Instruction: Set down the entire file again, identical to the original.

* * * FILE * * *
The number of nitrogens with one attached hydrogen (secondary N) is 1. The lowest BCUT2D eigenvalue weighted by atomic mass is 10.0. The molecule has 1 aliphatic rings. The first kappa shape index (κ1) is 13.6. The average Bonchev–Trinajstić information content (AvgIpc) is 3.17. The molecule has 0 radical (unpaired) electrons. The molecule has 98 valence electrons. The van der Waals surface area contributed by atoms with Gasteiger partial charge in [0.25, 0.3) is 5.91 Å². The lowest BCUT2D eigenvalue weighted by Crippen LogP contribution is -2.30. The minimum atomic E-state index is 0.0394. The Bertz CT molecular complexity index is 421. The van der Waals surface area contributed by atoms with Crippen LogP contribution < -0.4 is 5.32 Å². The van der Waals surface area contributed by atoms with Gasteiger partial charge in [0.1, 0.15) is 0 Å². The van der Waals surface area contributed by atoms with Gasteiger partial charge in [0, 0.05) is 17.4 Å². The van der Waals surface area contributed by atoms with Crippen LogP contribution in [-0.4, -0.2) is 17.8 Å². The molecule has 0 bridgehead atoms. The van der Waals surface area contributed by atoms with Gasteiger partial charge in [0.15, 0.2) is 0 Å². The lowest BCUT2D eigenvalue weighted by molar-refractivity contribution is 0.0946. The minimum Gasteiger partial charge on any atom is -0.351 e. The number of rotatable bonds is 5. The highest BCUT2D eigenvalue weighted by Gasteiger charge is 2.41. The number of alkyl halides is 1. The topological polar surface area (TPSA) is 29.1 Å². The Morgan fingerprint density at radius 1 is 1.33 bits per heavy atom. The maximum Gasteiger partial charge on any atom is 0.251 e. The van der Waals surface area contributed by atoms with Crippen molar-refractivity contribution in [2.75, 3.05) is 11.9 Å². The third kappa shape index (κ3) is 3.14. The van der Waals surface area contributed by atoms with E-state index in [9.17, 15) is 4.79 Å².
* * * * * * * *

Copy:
The number of nitrogens with one attached hydrogen (secondary N) is 1. The lowest BCUT2D eigenvalue weighted by atomic mass is 10.0. The molecule has 1 aliphatic rings. The first kappa shape index (κ1) is 13.6. The average Bonchev–Trinajstić information content (AvgIpc) is 3.17. The molecule has 0 radical (unpaired) electrons. The molecule has 98 valence electrons. The van der Waals surface area contributed by atoms with Gasteiger partial charge in [0.25, 0.3) is 5.91 Å². The lowest BCUT2D eigenvalue weighted by Crippen LogP contribution is -2.30. The minimum atomic E-state index is 0.0394. The Bertz CT molecular complexity index is 421. The van der Waals surface area contributed by atoms with Crippen LogP contribution < -0.4 is 5.32 Å². The van der Waals surface area contributed by atoms with Gasteiger partial charge in [0.1, 0.15) is 0 Å². The van der Waals surface area contributed by atoms with Gasteiger partial charge in [0, 0.05) is 17.4 Å². The van der Waals surface area contributed by atoms with Crippen LogP contribution in [-0.4, -0.2) is 17.8 Å². The molecule has 0 bridgehead atoms. The van der Waals surface area contributed by atoms with Gasteiger partial charge in [0.15, 0.2) is 0 Å². The lowest BCUT2D eigenvalue weighted by molar-refractivity contribution is 0.0946. The minimum Gasteiger partial charge on any atom is -0.351 e. The number of rotatable bonds is 5. The highest BCUT2D eigenvalue weighted by Gasteiger charge is 2.41. The number of alkyl halides is 1. The topological polar surface area (TPSA) is 29.1 Å². The Morgan fingerprint density at radius 1 is 1.33 bits per heavy atom. The maximum Gasteiger partial charge on any atom is 0.251 e. The van der Waals surface area contributed by atoms with Crippen molar-refractivity contribution in [2.75, 3.05) is 11.9 Å². The third kappa shape index (κ3) is 3.14. The van der Waals surface area contributed by atoms with E-state index in [9.17, 15) is 4.79 Å².